Ron MacLean Apologizes For Don Cherry’s Comments On Immigrants, Poppies: ‘I’m Truly Upset’

Hockey commentator Don Cherry is in the limelight yet again, this time for complaining that he rarely sees people he believes to be new immigrants wearing poppies ahead of Remembrance Day.

The 85-year-old Cherry said on Saturday on his weekly Coach’s Corner segment as part of Hockey Night in Canada that he’s less frequently seeing people wearing poppies anymore to honour fallen Canadian soldiers — and he singled out those he believes are immigrants in Toronto, prompting a swift online backlash.

RELATED: More Canadians plan to mark Remembrance Day this year, poll finds

“You people … you love our way of life, you love our milk and honey, at least you can pay a couple bucks for a poppy or something like that,” Cherry said. “These guys paid for your way of life that you enjoy in Canada, these guys paid the biggest price.”

Among the online responses was one from Paula Simons, an independent senator from Alberta.

She wrote that it has not been her experience that new immigrants don’t wear poppies or appreciate the tragedies of war, and further condemned the sentiment behind Cherry’s remarks.

“We don’t honour the sacrifice of those who died in battle by sowing division or distrust,” Simons wrote.

Gurpreet Singh Dhillon, a regional councillor in Brampton Ont., also took to Twitter to react to Cherry’s comments.

“I’m done trying to explain to people like @CoachsCornerDC that yes we too are Canadian, and that “us people” also sacrificed for the same freedom for all, side by side with other brave soldiers, even though we ourselves weren’t afforded the same opportunities or freedoms.”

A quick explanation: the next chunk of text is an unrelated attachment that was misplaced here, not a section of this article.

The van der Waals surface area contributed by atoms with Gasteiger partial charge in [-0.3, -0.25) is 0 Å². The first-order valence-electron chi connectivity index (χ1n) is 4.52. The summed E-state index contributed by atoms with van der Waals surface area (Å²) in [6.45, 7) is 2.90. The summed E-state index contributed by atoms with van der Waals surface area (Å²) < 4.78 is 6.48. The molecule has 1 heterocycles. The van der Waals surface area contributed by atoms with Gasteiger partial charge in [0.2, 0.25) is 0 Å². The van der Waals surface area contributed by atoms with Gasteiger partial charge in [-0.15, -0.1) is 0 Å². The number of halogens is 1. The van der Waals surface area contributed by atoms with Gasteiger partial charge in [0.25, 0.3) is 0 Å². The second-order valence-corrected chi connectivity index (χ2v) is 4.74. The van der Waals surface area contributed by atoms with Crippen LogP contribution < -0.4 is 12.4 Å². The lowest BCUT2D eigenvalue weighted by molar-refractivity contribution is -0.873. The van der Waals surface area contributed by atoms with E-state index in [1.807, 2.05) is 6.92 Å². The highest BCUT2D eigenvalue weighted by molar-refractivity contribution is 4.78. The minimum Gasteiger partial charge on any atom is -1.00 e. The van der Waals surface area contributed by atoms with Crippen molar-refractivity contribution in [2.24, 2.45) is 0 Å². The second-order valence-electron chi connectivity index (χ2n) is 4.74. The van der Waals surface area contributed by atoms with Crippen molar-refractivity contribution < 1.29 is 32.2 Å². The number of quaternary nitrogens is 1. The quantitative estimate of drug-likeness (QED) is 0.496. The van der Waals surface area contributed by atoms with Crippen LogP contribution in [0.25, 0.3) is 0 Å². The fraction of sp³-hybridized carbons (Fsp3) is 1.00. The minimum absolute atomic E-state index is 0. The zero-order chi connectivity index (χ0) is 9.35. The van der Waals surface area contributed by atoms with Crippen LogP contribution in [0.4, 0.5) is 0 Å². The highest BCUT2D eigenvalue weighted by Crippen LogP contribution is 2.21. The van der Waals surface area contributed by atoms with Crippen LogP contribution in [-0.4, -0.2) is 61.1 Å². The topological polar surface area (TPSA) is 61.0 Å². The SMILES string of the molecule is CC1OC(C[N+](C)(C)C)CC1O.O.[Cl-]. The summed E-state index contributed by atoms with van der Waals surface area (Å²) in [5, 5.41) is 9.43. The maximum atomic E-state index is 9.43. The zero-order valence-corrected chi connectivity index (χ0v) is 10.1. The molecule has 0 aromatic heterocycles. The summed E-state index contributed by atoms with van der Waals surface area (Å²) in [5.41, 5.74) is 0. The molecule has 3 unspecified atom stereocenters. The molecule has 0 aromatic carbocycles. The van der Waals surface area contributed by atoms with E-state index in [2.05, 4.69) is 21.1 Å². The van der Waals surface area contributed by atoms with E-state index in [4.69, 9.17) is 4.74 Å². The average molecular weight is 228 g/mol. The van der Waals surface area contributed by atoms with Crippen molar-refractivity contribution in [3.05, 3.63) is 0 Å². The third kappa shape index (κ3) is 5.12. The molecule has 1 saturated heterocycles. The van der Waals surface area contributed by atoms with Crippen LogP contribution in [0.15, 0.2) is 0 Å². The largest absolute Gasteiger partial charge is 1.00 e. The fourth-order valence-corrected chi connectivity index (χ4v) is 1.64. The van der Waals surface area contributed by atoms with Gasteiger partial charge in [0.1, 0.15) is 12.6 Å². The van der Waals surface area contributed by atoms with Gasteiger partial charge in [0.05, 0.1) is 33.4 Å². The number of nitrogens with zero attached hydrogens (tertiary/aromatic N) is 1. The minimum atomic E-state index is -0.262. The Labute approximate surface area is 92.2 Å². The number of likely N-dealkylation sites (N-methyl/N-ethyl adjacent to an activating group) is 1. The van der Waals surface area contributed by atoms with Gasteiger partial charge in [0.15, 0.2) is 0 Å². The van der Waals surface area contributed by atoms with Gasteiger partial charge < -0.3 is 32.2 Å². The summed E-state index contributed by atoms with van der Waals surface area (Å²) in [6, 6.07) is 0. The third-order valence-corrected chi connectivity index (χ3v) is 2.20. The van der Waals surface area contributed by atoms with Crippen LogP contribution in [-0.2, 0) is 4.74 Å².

“PS I bought my poppy” he added. “Should I send you a copy of the receipt?”

Harpreet Saini, a criminal defence and immigration lawyer in the Toronto-area shared his reaction on Twitter.

“Immigrants ARE Canadians,” he wrote. “The way of life, milk and honey referred to belongs to immigrant Canadians as much as it does to born here Canadians. @CoachsCornerDC forgets that immigrants contribute to the ‘way of life’ and ‘milk and honey.’”

He continues, saying Cherry forgets that immigrants too fought in the same wars Canadian-born people did.

“South Asians joined the Indian Armed Services, fought, and sacrificed their lives in both World Wars. Their contribution woefully unappreciated. Don chastises immigrants for not appreciating the price that ‘these guys paid’ in referring to Canadian born veterans,” he wrote. “Implicitly, he forgets that immigrants also paid the same price.”

Others called for Cherry to be fired and for his co-host, Ron MacLean to issue an apology.

“#FireDonCherry Ron MacLean needs to apologize on air for nodding his head and failing to stop Cherry,” one Twitter user wrote.

“This absolutely has to be the final straw,” another tweet reads. “He’s been getting away with this for years and it’s so embarrassing as a hockey fan to have him representing the sport. #firedoncherry.”

By Sunday morning #FireDonCherry remained the second trending topic on Twitter in Canada.

Sportsnet president Bart Yabsley then issued an apology for Cherry’s remarks saying that they “do not represent our values” and that they “have spoken with Don about the severity of this issue and we sincerely apologize for theses divisive remarks.”

The NHL also weighed in later on with their own statement.

“Hockey is at its best when it brings people together. The comments made last night were offensive and contrary to the values we believe in,” the remark read.

Cherry has yet to issue a response of his own.

However, his “Hockey Night in Canada” co-host Ron MacLean took to Twitter on Sunday to offer an apology for Cherry’s “hurtful and prejudiced” remarks, declaring that he wished “I had handled myself differently. It was a divisive moment and I am truly upset with myself for allowing it.”

He continued in a second tweet.

Cherry made his comment prior to running his annual Remembrance Day video montage, where he is seen walking through a military cemetery in France visiting the graves of Canadian soldiers who went to battle in the First World War.

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Poppies are sold every year starting on the last Friday in October until Remembrance Day on Nov. 11 by The Royal Canadian Legion to raise money in support of veterans and their families.

-With files from Global News

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